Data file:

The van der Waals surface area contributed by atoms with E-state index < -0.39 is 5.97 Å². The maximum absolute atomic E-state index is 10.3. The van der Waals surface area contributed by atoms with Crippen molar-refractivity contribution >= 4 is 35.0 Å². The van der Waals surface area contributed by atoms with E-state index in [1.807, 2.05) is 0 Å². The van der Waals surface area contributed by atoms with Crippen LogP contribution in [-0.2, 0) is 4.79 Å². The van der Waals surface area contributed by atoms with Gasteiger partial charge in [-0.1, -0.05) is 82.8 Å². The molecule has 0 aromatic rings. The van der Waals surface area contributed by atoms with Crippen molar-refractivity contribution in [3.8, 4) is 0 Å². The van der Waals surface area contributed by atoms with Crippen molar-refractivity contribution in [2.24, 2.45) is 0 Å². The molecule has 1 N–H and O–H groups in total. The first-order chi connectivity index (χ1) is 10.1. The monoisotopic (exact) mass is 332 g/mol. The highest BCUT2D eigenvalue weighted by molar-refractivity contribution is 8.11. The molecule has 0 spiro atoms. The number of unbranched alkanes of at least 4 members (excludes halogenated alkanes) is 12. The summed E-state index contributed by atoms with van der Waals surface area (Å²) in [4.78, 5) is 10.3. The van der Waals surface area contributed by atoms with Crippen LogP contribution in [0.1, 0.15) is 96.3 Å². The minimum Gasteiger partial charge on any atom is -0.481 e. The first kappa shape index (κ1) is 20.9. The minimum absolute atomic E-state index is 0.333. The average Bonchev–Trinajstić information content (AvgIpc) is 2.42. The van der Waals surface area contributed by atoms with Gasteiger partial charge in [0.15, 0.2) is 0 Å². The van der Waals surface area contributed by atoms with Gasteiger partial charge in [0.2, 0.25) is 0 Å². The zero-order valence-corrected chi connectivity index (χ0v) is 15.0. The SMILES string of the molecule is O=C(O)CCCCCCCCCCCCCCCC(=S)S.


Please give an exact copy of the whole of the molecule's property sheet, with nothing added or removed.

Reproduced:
The van der Waals surface area contributed by atoms with E-state index < -0.39 is 5.97 Å². The maximum absolute atomic E-state index is 10.3. The van der Waals surface area contributed by atoms with Crippen molar-refractivity contribution >= 4 is 35.0 Å². The van der Waals surface area contributed by atoms with E-state index in [1.807, 2.05) is 0 Å². The van der Waals surface area contributed by atoms with Crippen LogP contribution in [-0.2, 0) is 4.79 Å². The van der Waals surface area contributed by atoms with Gasteiger partial charge in [-0.1, -0.05) is 82.8 Å². The molecule has 0 aromatic rings. The van der Waals surface area contributed by atoms with Crippen molar-refractivity contribution in [3.8, 4) is 0 Å². The van der Waals surface area contributed by atoms with Crippen molar-refractivity contribution in [2.24, 2.45) is 0 Å². The molecule has 1 N–H and O–H groups in total. The first-order chi connectivity index (χ1) is 10.1. The monoisotopic (exact) mass is 332 g/mol. The highest BCUT2D eigenvalue weighted by molar-refractivity contribution is 8.11. The molecule has 0 spiro atoms. The number of unbranched alkanes of at least 4 members (excludes halogenated alkanes) is 12. The summed E-state index contributed by atoms with van der Waals surface area (Å²) in [4.78, 5) is 10.3. The van der Waals surface area contributed by atoms with Crippen LogP contribution in [0.1, 0.15) is 96.3 Å². The minimum Gasteiger partial charge on any atom is -0.481 e. The first kappa shape index (κ1) is 20.9. The minimum absolute atomic E-state index is 0.333. The average Bonchev–Trinajstić information content (AvgIpc) is 2.42. The van der Waals surface area contributed by atoms with Gasteiger partial charge in [0.15, 0.2) is 0 Å². The van der Waals surface area contributed by atoms with Gasteiger partial charge in [0.2, 0.25) is 0 Å². The zero-order valence-corrected chi connectivity index (χ0v) is 15.0. The SMILES string of the molecule is O=C(O)CCCCCCCCCCCCCCCC(=S)S.